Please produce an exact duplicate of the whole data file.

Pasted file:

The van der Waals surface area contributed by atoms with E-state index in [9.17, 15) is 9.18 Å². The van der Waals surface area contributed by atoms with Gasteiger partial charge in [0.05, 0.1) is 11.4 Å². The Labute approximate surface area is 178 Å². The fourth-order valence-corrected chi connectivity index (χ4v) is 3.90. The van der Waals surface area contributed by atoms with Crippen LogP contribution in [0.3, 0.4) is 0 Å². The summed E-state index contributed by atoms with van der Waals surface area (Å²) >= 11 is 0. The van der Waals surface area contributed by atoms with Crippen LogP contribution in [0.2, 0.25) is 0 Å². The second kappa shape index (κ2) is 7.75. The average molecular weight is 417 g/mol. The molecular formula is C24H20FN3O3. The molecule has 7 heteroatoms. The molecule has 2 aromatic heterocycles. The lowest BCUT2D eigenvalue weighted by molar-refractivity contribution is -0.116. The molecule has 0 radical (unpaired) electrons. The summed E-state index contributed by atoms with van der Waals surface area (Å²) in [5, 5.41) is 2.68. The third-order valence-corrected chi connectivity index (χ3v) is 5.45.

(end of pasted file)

The van der Waals surface area contributed by atoms with E-state index in [9.17, 15) is 9.18 Å². The van der Waals surface area contributed by atoms with Gasteiger partial charge in [0.05, 0.1) is 11.4 Å². The Labute approximate surface area is 178 Å². The fourth-order valence-corrected chi connectivity index (χ4v) is 3.90. The van der Waals surface area contributed by atoms with Crippen LogP contribution in [0.3, 0.4) is 0 Å². The summed E-state index contributed by atoms with van der Waals surface area (Å²) >= 11 is 0. The van der Waals surface area contributed by atoms with Crippen LogP contribution in [0.2, 0.25) is 0 Å². The second kappa shape index (κ2) is 7.75. The average molecular weight is 417 g/mol. The molecular formula is C24H20FN3O3. The molecule has 7 heteroatoms. The molecule has 2 aromatic heterocycles. The lowest BCUT2D eigenvalue weighted by molar-refractivity contribution is -0.116. The molecule has 0 radical (unpaired) electrons. The summed E-state index contributed by atoms with van der Waals surface area (Å²) in [5, 5.41) is 2.68. The third-order valence-corrected chi connectivity index (χ3v) is 5.45.